Orthotics or Not? That is the question...

Call them orthotics, orthoses, inserts, insoles, or foot-beds. But call them something! Are they good? Are they bad? Are they needed? Are they worth it in expensive running shoes?

Not many of us were blessed with perfect feet. According to studies, fewer than 10% of the world population has what is considered a "normal" foot; the rest of us could use a little help to balance our foot, and best stabilize our body.

Your feet are the base of support for your skeleton, so they may affect your entire body if they are tilted, or off-balance, even just a little bit. Think of what would happen to a sky-scraper if its base was off just a little.

Foot Types

Pronated Feet Probably the most common of all foot problems. A pronated foot simply means the foot has a fallen or collapsed arch. This foot is often mistaken as a "flat foot," mistaken because the foot is really flat, it just flattens when there is weight on it. Correcting a pronated foot may not be as simple as it seems. We shouldn't half-haphazardly assume the arch is weak and throw an arch support in. Maybe the heel itself is unstable, or some muscles are tight and pulling the arch down. Perhaps the leg is rotated at the knee, or hip, or even both--causing the foot to overcompensate.      In any case, such deformity creates mal-alignment at the foot and ankle, but also adds undue stress at the knee, hip, pelvis and back. Orthotics may be indicated as a form of injury prevention in patients that have moderate to severe foot pronation and perform high levels of weight bearing activity. For a runner, these problems may be accelerated!

Flat Feet True flat feet do not have in arch whether you are standing, sitting, or lying down, but this doesn't necessarily mean you need orthotics. Many people who have flat feet never develop an injury associated with their foot posture. Usually orthotics are only indicated when a patient presents with abnormal lower limb biomechanics AND they have an injury that is related to their poor biomechanics. Occasionally orthotics may be indicated as a form of injury prevention in patients with flat feet, especially if they have moderate to severe foot pronation and perform high levels of weight bearing activity.

Supinated Feet Do you wear out the outside border of you shoes? You may be a supinator, and your foot doesn't move through its normal range of motion. Supinated feet typically have reduced shock absorption capacity which translates to increased stress on many structures of the lower limb, pelvis and spine. As a result patients with supinated feet may require the use of orthotics that offer cushioning particularly if their abnormal foot biomechanics are contributing to the development of an injury.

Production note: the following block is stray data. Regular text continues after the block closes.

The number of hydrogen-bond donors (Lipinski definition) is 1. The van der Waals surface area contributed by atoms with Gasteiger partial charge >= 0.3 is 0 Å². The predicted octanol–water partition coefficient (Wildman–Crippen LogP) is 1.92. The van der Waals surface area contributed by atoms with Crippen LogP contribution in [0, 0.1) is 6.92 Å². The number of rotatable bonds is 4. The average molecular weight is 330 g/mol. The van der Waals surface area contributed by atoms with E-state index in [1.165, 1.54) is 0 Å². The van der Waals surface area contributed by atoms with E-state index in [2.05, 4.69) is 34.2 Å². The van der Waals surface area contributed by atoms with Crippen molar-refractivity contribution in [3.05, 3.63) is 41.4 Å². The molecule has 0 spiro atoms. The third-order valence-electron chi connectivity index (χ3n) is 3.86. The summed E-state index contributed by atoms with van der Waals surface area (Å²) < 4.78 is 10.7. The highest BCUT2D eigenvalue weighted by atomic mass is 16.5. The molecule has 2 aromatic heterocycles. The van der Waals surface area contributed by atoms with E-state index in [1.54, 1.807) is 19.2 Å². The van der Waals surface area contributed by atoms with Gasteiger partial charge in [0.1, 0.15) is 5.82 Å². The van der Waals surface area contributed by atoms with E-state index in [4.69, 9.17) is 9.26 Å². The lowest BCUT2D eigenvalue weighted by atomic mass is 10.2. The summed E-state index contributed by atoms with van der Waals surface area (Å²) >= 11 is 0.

High Arches, or Rigid Feet Some people have arches so high and rigid that when they put their feet on the ground, the middle of their foot doesn't move. Their feet lack shock attenuation, and have less base of support, so less stability. Their toes may scrunch up in effort to "hold on for support," called hammer toe deformity. Orthotics may be indicated to provide additional cushioning to prevent pain, bruising, or breakdown.

CAUTION! The Wet-Foot Test may NOT be accurate This test is sometimes performed at running shoe stores, and often recommended as a self assessment tool, however, it may not give you accurate results. Basically, you are instructed to wet your feet, take a few steps and look at the imprint made by your feet, and compare the shape of your foot. The problem with this test is it doesn't show mobility. It doesn't compare your non-weight bearing imprint to the weight bearing one. You may high arches in non-weight bearing, and moderate arches when standing. Your imprint may not detect the collapse. A "neutral shoe" would be recommended by the simple wet-foot test, but might NOT be the best shoe - as recommended by a specialist.